Panelists at the 2015 London Naturejobs Career Expo share what they found the most surprising when transitioning to a career in science communication.
Simplicity of communication, the rush of the working environment, the lack of experience with the media and the ability to understand science without a scientific background were the biggest surprises for the careers in science communication panelists at the 2015 London Naturejobs Career Expo.
Belinda Quick thought she was good at taking complex ideas and distilling them into simple, accessible messages. However, during every performance review she’s had whilst working in industry as a science communicator, she’s been told that her messages aren’t simple enough. Everyone’s view of what keeping it simple means can vary dramatically.
For Anke Sparmann, when transitioning from the lab to the magazine, is the difference in time management. In academia, when working at the bench, there are occasionally some down-times when you can relax/rest whilst waiting for an experiment to finish. In publishing, this down-time doesn’t exist. Sparmann constantly finds herself busy with no time to check emails or relax.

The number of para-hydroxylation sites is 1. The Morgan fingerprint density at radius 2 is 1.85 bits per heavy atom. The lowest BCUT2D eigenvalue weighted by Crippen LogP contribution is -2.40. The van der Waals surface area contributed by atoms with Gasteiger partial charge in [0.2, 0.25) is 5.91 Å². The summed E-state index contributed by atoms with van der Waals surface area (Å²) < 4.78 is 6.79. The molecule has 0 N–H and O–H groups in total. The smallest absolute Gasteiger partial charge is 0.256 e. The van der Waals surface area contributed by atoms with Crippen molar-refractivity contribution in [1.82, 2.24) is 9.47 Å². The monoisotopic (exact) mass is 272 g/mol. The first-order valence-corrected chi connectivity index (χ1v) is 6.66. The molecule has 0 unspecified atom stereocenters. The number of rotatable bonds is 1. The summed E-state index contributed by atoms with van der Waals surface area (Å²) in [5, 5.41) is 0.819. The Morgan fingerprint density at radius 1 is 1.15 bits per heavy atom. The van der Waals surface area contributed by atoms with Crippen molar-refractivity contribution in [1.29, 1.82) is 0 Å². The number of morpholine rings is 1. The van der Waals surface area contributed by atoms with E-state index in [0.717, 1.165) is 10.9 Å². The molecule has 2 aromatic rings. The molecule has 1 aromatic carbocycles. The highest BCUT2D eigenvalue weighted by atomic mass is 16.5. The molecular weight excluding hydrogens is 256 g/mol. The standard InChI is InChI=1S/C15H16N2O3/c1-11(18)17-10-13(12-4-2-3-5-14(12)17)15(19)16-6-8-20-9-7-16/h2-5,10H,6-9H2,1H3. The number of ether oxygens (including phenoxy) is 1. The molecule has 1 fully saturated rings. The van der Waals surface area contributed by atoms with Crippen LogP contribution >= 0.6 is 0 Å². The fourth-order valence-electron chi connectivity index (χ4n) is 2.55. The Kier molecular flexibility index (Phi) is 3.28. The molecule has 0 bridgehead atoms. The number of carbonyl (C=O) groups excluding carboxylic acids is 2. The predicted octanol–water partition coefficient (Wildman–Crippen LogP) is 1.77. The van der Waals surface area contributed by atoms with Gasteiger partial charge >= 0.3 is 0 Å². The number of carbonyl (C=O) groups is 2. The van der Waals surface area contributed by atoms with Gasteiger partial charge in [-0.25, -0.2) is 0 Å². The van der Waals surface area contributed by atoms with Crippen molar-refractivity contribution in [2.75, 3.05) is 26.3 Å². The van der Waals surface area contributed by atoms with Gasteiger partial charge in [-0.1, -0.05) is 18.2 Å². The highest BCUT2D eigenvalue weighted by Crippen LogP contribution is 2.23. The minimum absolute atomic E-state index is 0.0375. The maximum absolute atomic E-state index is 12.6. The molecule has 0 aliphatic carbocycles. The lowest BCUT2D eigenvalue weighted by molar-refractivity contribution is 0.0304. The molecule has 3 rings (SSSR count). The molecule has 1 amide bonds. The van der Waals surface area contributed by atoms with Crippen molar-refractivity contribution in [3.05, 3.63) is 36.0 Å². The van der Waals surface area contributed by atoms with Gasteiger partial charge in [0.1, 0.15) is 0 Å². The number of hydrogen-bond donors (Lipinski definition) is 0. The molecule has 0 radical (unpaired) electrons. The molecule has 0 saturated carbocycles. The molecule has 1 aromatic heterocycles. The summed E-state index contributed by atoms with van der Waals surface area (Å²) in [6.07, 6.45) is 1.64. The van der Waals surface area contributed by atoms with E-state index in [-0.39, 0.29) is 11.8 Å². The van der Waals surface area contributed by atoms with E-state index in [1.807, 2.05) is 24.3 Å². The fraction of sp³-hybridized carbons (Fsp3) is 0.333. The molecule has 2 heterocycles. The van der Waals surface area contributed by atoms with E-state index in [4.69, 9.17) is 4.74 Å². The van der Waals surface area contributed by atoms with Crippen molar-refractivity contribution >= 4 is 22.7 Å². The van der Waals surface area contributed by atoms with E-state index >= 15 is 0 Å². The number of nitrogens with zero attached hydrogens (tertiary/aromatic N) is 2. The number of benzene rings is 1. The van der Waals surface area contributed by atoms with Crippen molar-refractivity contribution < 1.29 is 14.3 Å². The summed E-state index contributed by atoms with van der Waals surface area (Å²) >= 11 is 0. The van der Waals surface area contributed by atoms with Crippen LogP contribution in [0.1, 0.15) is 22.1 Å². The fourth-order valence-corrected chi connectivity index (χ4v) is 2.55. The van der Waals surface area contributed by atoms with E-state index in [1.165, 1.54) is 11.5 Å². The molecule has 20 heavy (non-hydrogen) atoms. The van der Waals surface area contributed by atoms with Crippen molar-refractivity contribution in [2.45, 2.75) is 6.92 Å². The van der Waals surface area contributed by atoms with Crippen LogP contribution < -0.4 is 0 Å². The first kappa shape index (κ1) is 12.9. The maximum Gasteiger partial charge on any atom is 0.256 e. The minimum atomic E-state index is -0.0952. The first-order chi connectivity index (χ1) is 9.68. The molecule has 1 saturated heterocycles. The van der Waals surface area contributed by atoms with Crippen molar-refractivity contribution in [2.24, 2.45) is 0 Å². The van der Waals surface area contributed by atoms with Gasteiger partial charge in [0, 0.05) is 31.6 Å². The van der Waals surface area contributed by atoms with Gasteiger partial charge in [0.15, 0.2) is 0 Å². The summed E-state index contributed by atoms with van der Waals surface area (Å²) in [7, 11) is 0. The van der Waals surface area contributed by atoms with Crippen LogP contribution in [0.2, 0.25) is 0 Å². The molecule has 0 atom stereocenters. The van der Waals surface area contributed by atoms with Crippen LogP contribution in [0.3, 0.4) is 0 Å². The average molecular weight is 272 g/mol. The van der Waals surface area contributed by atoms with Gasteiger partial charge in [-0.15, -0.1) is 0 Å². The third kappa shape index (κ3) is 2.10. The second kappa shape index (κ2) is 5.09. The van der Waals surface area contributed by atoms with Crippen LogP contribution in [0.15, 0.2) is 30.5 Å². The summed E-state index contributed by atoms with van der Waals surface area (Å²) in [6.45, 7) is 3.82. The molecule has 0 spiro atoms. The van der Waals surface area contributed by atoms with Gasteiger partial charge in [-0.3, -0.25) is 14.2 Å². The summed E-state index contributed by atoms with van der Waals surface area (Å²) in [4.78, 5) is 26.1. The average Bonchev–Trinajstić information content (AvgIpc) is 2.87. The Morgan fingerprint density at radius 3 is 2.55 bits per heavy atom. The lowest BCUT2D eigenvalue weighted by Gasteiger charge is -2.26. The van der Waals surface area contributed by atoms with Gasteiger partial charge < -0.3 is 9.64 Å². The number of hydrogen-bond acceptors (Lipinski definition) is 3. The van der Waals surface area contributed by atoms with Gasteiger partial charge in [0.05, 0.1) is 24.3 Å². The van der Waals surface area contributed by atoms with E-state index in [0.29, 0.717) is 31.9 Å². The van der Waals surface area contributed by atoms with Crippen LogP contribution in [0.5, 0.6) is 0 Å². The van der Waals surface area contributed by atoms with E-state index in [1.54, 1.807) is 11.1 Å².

When Catherine Ball was working in science, she didn’t believe that those without a scientific background should, or could, make decisions based on scientific evidence. Now, working as a policy analyst, she has realised that they can grasp scientific concepts. “You can be a non-scientists and still be able to understand and use scientific knowledge appropriately.”
For Robert Dawson however, the surprise was the opposite: “The number of people that just don’t get it.” Here he is referring to scientists who don’t understand how the media works. They will come with their month-old research paper to a press office, and ask that it be put on the front pages of the national newspapers. What Dawson finds difficult to deal with is people constantly asking things that are unachievable, and it’s difficult to explain to them why that is the case.
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